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Non-Review Review: Disturbia

Yes, it’s Rear Window for the MTV generation, but what’s the harm in that? They say that imitation is the sincerest form of flattery after all. Disturbia is a movie that is more than entertaining on its own terms, a light bit of fun that doesn’t let itself get carried away with taking itself too seriously. The final third degenerates into standard teen thriller fare, but – for most of its runtime – the movie manages to keep you smiling along enough that you don’t mind that it’s a copy of a cinematic classic.

Yes, even in his dressing gown, David Morse could still take you and use you as cheap building insolation... ((Allegedly...))

Hollywood is going to issue remake after remake anyway. It seems like there’s next-to-nothing that a concerned citizen like you or I can do to stop it. So we may as well at least recognise that there are good remakes and there are bad remakes. This film is solidly in the ‘good remakes’ pile. That’s not to entertain the idea that it could survive comparison to the original Hitchcock film, but few copycats can – look at M. Night Shyamalan’s The Happening for an example of how difficult it is to emulate the master. But once you get past that, this is a light and engaging tale.

Naturally, this being a studio release and a thriller, the movie drastically ages down the cast, until we’re following petulant teens filling in for the neighbourhood watch. And instead of a study of the paranoia of American suburbia (which might actually have made the remake somewhat relevent, given the current climate, but also been quite cumbersome), we just get a few cryptic remarks about surveillance culture (mostly as veiled threats). We are given a coming-of-age romance featuring two damaged teenagers flirting and bonding over stalking that weird guy who lives next door. But I don’t judge – if David Morse lived next to me, I’d be sitting by the window with binoculars as well.

Of course, the film is never really subtle. There’s never really much evidence given that the kids might just going out of their minds – even when searches of his house turn up nothing, the film goes to great pains to push the neighbour as a smarmy old codger (always wanted to use that word) outwitting the police rather than as an innocent rabbit-killer who is misunderstood. But that ignores the fact that the serial killer aspect of the story isn’t necessarily the most successful. There are wonderful sequences following the lead character’s house arrest, as he tries to fight the boredom, that call to mind my own youthful memories of being grounded. Except with less perv-ing on the neighbours and serial killers. Just barely, though.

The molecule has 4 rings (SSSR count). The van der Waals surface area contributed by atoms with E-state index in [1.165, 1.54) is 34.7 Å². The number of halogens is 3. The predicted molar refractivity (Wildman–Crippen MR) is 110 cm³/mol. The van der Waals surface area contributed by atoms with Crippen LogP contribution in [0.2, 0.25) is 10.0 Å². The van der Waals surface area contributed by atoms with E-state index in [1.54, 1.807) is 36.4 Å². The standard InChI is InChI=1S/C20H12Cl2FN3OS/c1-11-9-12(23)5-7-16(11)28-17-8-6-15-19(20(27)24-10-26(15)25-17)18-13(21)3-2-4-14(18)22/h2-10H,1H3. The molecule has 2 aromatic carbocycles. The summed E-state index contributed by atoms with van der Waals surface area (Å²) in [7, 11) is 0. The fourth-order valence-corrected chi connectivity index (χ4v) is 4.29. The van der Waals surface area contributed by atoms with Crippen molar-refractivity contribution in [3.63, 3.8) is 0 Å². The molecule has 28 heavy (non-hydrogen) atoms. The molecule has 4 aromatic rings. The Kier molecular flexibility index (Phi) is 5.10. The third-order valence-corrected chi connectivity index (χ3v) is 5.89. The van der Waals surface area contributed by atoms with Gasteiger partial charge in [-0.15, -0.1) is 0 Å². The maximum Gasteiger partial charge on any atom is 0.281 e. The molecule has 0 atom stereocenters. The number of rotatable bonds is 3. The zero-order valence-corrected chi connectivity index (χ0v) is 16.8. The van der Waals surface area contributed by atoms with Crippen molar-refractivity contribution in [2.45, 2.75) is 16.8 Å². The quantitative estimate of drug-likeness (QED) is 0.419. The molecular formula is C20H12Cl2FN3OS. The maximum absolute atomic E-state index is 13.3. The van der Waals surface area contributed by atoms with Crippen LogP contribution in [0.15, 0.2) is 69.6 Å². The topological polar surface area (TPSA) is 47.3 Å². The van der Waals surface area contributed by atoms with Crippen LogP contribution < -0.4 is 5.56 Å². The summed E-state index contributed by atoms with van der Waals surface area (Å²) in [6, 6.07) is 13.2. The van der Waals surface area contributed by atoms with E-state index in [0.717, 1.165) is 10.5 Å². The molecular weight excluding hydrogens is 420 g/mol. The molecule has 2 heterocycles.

So, it ain’t exactly Shakespeare we got here. Which is a good thing, because his sexually-charged thrillers sucked. In fairness, the movie handles its teen leads quite well – which puts the movie a solid mile-and-a-half ahead of most other features in its genre. Shia LaBeouf works a lot better here as petulant teenager than he does later on in his career as a whiny young manchild. He just exudes failed rebellion, like so many of the real teenagers we all have known growing up. His moments with the sexy girl next door are awkward and just about weird enough to actually work without seeming excessively zany or kooky. The romance subplot doesn’t feel like an afterthougth added to the film to make it fifteen minutes longer.

The movie does two things well: the use of new technology in a smart and constructive manner, which is rare for a genre as staid as the horror/thriller (and no, Untraceable doesn’t count), and it’s willing to laugh at itself. The kid in the movie is tech-literate. And that extends beyond checking his phone to realise that he’s out of signal before the crazed killer strikes. The movie actually makes its characters seem resourceful in a way which reflects our new media-savvy generation with our video cameras and phone cameras. Sure, there are a few McGuyver moments, but there aren’t any moments which make you want to bang your head repeatedly against a wall wondering why he doesn’t call the police. Sure, there are clichés abound, from grossly negligent authority figures to a ridiculously gratuitous finale, but the technical aspects are handled in a progressive way.

The film has a sense of humour about itself, with the lead characters freaking out and playing immature pranks on each other (there’s a great one about two-thirds through involving a live feed) in a way which suggests that this isn’t a movie upon which the fate of the entire civilised world rests. It’s just a movie that wants to entertain you.

There are more than enough flaws to prevent the film from becoming any sort of classic (teen or otherwise), but – if you are willing to let it step out of the shadow of its more prestigious big brother – I think you’ll find a reasonably solid teen thriller. It’s no Rear Window. It isn’t even a Scream. It is, however, perfectly acceptable fare.

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2 Responses

  1. David Morse… never made a bad film

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